14DNA fingerprinting Can also be used in establishing paternity Figure: Electrophoresis of PCR-amplified DNA fragments. (1) Father. (2) Child. (3) Mother. The child has inherited some, but not all of the fingerprint of each of its parents, giving it a new, unique fingerprint.
1524.3 DNA Technology Biotechnology Biotechnology uses natural biological systems to create a product or to achieve a goal desired by humans.“Model Organisms” favored for genetics research
16Environmental Cleanup Genetic engineering can be used to modify the metabolism of microorganismsSo that they can be used to extract minerals from the environment or degrade various types of potentially toxic waste materials
1724.3 DNA Technology Transgenic Bacteria Medical Uses: Production of Insulin, Human Growth Hormone, Hepatitis B VaccineAgricultural Uses: Bacteria that protects plants from freezing, bacteria that protect plant roots from insectsEnvironmental: Bacteria that degrade oil (clean up after oil spills), bacteria that remove sulfur from coal
18Transgenic (GM) Plants 24.3 DNA TechnologyTransgenic (GM) PlantsPlants have been engineered to secrete a toxin that kills insects (ex: Bt corn)Plants have been engineered to be resistant to herbicides (ex: Roundup Ready)Animation: Gene Transfer in Plants Using a Ti Plasmid
19Agricultural Applications DNA technologyIs being used to improve agricultural productivity and food qualityIn 2008:92% of the soybeans and 80% of the corn planted in the United States had been genetically engineered.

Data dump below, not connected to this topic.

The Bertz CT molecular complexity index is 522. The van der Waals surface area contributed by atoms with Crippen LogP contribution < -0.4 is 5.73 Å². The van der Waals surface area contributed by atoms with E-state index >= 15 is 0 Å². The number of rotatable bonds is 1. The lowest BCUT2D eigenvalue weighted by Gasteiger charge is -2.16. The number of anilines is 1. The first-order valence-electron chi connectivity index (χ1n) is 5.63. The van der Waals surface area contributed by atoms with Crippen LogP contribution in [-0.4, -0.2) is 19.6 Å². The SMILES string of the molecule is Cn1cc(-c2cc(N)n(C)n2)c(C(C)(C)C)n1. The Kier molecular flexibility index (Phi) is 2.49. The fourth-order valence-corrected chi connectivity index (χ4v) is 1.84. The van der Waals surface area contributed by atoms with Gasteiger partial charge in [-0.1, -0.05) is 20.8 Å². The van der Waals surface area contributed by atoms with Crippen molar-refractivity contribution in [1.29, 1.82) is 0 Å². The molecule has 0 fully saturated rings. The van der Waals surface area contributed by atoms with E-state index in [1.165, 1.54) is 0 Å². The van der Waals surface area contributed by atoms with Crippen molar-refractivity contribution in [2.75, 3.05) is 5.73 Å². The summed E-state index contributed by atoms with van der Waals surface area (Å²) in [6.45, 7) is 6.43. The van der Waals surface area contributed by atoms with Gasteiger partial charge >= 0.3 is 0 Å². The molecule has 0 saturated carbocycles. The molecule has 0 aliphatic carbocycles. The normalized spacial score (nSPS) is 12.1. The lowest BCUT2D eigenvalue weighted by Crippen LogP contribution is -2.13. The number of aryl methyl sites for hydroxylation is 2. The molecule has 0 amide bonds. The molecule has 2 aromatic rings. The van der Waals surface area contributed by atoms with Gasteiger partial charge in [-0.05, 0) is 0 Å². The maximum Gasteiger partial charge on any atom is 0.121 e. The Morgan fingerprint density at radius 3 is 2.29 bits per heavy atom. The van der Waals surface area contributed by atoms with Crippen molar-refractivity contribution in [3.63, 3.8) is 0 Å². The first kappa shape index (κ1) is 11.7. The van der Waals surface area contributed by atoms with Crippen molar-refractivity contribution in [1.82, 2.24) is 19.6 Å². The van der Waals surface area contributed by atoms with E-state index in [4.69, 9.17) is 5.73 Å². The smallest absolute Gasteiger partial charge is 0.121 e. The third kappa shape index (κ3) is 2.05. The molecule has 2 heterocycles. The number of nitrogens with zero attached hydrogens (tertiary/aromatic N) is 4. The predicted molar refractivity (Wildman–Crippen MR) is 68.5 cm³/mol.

20Genetic Engineering in Plants Agricultural scientistsHave already endowed a number of crop plants with genes for desirable traitsBt corn (right)
22Health focus: Ecological concern about GMO crops DNA technologyHealth focus: Ecological concern about GMO cropsResistance increasing in the target pestExchange of genetic material between the transgenic plant and a related speciesConcern about the impact of BT crops on nontarget species (ex: pollinators)
23GM Animals and “Pharm” Animals Transgenic animalsContain genes from other organismsSometimes called “chimeras”Fig 1. transgenic mouse lines expressing GFP known as “green mice.”
2424.3 DNA Technology Transgenic Animals Fish, cows, pigs, rabbits and sheep have been engineered to produce human growth hormone in order to increase size of the animals
25Transgenic organisms have a foreign gene inserted into their DNA Have been engineered to be pharmaceutical “factories”“Pharm” AnimalsFigure 20.18Human breast milk from a cow (2011)
27“Knockout” miceA number of mice models have been developed: either possessing an inactivated tumor suppressor gene (p53), an activated oncogene (Tg.AC), over-expression of a (human) oncogene (rasH2) or being deficient in nucleotide excision repair (Xpa, de Vries et al., 1995).These mice models have several advantages:the number of animals needed for one study is 120 instead ofthe duration of the study is 6-9 instead of 24 months leading to less distress of the animalsthe transgenic mouse model is considered more discriminating hence improving the accuracy and reliability of human carcinogen identification.
28Safety and Ethical Questions Raised by DNA Technology The potential benefits of genetic engineeringMust be carefully weighed against the potential hazards of creating products or developing procedures that are harmful to humans or the environmentToday, much public concern about possible hazardsCenters on genetically modified (GMOs) organisms used as food (allergic reactions, etc)Gene “escape”